Canadian GDP likely edged lower in Q3 – we expect at a -0.5% (annualized) decline that would be slightly softer than the preliminary -0.1% estimate from Statistics Canada a month ago. Preliminary GDP estimates are highly revision prone, and domestic demand has shown more signs of softening in Q3 with both business and consumer spending slowing. And that small Q3 GDP decline will again look substantially weaker on a per-capita basis given rapid population growth. Canadian real retail sales were down 2.1% (on a quarter-over-quarter annualized basis) in Q3. Restaurant sales declined ~4.5% in Q3 controlling for price changes and our own tracking of service-sector spending softened. Manufacturing output is down 4% from Q2 over July and August, consistent with signs of cooling demand for physical merchandise globally as headwinds from higher interest rates build. Residential investment likely edged higher with higher housing starts offsetting a pullback in home resales. Net international trade will add to GDP growth but largely from lower imports tied to softening in domestic demand.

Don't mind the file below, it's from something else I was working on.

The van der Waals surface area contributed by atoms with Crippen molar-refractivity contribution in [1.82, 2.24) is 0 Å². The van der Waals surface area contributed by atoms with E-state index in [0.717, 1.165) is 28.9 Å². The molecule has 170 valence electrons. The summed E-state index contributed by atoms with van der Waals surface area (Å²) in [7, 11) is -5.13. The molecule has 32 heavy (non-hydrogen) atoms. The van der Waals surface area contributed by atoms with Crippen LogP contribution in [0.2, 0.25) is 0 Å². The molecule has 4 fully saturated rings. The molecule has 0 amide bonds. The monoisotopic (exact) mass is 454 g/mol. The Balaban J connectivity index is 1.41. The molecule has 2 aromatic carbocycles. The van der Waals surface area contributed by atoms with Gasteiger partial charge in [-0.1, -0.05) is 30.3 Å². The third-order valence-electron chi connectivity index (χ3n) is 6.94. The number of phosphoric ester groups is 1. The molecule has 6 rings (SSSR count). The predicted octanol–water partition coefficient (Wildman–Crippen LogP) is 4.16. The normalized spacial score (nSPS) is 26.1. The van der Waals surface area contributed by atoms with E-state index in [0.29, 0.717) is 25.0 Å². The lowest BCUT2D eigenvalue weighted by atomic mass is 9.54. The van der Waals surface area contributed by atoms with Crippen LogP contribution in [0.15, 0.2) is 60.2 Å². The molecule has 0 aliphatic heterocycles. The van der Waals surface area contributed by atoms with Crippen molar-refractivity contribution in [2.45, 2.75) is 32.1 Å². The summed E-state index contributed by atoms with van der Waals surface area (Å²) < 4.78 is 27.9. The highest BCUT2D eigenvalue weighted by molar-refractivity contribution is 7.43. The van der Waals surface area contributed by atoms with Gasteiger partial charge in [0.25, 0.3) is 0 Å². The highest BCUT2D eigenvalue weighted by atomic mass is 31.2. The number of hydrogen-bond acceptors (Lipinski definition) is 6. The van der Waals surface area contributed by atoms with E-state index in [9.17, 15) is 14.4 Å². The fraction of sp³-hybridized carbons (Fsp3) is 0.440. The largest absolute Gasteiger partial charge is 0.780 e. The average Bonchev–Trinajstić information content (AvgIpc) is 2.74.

Early data for the fourth quarter does not look much better. The early estimate of October retail sales was stronger (+0.8%) but manufacturing sales fell 2.7%. Hours worked were unchanged in October alongside a small employment gain and another tick higher in the unemployment rate (to 5.7%)
And we expect November’s Canadian labour market data will underscore broader weakness in the economy. We look for a 15k job gain – not enough to prevent the unemployment rate from ticking higher by one-tenth to 5.8%. Soaring population growth has boosted the available labour supply, but as hiring demand slows, labour is being absorbed more slowly by the job market. Wage growth will be watched closely by the Bank of Canada, but softening labour demand is shifting bargaining power back to employers and we look for wage growth to broadly slow going forward.
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